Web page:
"Apollo rejects whatever is too near - entanglement in things, the melting gaze, and equally, soulful merging, mystical inebriation and its ecstatic vision. He desires not soul but spirit. And this means freedom from the heaviness, coarseness, and constriction of what is near, stately objectivity, a ranging glance. Apollo's ideal of distance not only puts him in opposition to Dionysiac exuberance: for us it is even more significant that it involves a flat contradiction of values which Christianity later rated high.
" The image of Apollo 'who shoots" from afar' is the manifestation of a single idea. ... It is a spiritual force which raises its voice, and it is sufficiently important to give form to a whole humanity. It proclaims the presence of a divine not in the miracles of the supernatural power, not in the rigor of an absolute justice, not in the providence of an infinite love, but in the victorious splendor of clarity, in the intelligent sway of order and moderation. Clarity and form are the objective aspect, to which distance and freedom are the subjective pendant."
-- Walter Otto. The Homeric Gods
Whether we take Apollo as a literal deity or a mere symbol of cultural ideals, the Far Shooter promotes a spiritual and intellectual ideal that runs contrary to many religions, past or present. While many religions seek a sublime union and reconciliation with some deity or enlightening force, Apollo keeps his followers at a distance.
The Greek god is said to hold sway over the fine arts, healing and purification, law and order and tradition, athleticism and beauty of the young, and the higher intellectual and artistic functions of society as the Greeks understood them. What unites all these diverse provinces is a concern for the timeless and universal forms that underscore the essence of existence. Walter Otto understood Apollo as music incarnate, if by "music" we understood the orderly mathematical rhythms that moderate individual notes and unite them into a manifold tapestry.
Apollo seeks a different humility from his followers than many religious prophets or divine incarnations. He illuminates the chasm between humanity and divinity. This chasm is not meant to degrade humanity into servile abasement. Rather it simply exists to illuminate man in all his limitations, and therefore demands a certain restraint and prudence on those who dwell beneath divinity's province. Apollo offers humanity no way to bridge the chasm between man and god. That is precisely the point: the chasm can not (aside from certain mythological exceptions) be bridged. Apollo demands not the annihilation of ego, or the rebirth of a spiritual conscious. He promotes clarity, cognition, moderation, sobriety, discernment, intellectual and athletic realization. Apollo does not promise his followers a glorious afterlife or a sweeping new spiritual enlightenment. He merely suggests how men may best become men and make the most of their limited potential.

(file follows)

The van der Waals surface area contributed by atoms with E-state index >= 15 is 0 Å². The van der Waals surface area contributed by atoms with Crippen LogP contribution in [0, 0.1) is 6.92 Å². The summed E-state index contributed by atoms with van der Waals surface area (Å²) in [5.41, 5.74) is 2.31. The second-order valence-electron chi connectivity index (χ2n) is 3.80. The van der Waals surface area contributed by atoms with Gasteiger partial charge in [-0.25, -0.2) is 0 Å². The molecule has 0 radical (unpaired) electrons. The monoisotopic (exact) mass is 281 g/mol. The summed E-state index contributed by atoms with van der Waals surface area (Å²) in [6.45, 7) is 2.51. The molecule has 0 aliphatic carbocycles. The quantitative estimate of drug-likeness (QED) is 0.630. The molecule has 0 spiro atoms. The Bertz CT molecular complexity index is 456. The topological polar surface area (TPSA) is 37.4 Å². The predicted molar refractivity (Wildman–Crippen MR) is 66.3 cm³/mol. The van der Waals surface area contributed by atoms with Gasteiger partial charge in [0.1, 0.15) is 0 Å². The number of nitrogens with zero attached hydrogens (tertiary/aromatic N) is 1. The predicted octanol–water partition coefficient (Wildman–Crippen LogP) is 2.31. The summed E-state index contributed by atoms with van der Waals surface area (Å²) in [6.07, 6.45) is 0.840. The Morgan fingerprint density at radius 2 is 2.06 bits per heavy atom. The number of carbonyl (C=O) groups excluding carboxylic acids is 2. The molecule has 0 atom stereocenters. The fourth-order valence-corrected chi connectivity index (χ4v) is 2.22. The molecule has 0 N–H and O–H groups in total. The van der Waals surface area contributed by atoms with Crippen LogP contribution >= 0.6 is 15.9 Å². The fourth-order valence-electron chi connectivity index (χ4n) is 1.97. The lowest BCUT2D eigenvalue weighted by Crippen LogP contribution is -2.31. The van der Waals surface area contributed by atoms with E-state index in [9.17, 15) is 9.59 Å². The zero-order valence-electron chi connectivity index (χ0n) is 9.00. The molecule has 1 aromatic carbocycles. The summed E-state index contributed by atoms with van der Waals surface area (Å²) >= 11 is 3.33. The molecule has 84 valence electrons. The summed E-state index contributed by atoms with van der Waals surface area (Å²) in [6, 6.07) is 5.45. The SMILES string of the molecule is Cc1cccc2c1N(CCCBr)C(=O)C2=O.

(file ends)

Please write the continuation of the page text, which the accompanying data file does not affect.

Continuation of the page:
The ideals of Apollo would not mesh well with the ideals of many modern religion. Nor did they mesh well with many religions already contemporary to Apollo's cult. The antithesis of the Apollonian ideal has always been the orgiastic cults of the Orient, the latter perhaps best exemplified by Dionysus. When Antony, steeped in Oriental debasement and debauchery, raised Dionysus as his standard, Octavian very deliberately raised Apollo as the countervailing standard.
Whether we understand this as a clash of divine wills or merely metaphors for different cultural realities, the lesson is drawn. Not all religions are the same. Not all gods are the same. To which religious and cultural reality a people pay homage is a matter of some importance in the grand sweep of history.
True, the ideals of Apollo took a heavy blow with the collapse of Greco-Roman society. In troubled times, increasingly more people turned to Oriental cults with all their orgiastic rites and promises of salvation. The world at large seems run by several competing faiths who, despite their differences, would still have more in common with each other than they would with the cult of Apollo. Nonetheless there are still people in the world, scattered though they may be, who see in Apollo, whether as an Olympian god or sublime cultural metaphor, a different reality worth enshrining.
And make no mistake, it is different reality. Whether supportive, critical or indifferent of those differences, it is nonetheless different. Not all religions are the same. Not all gods are cut from the same cloth.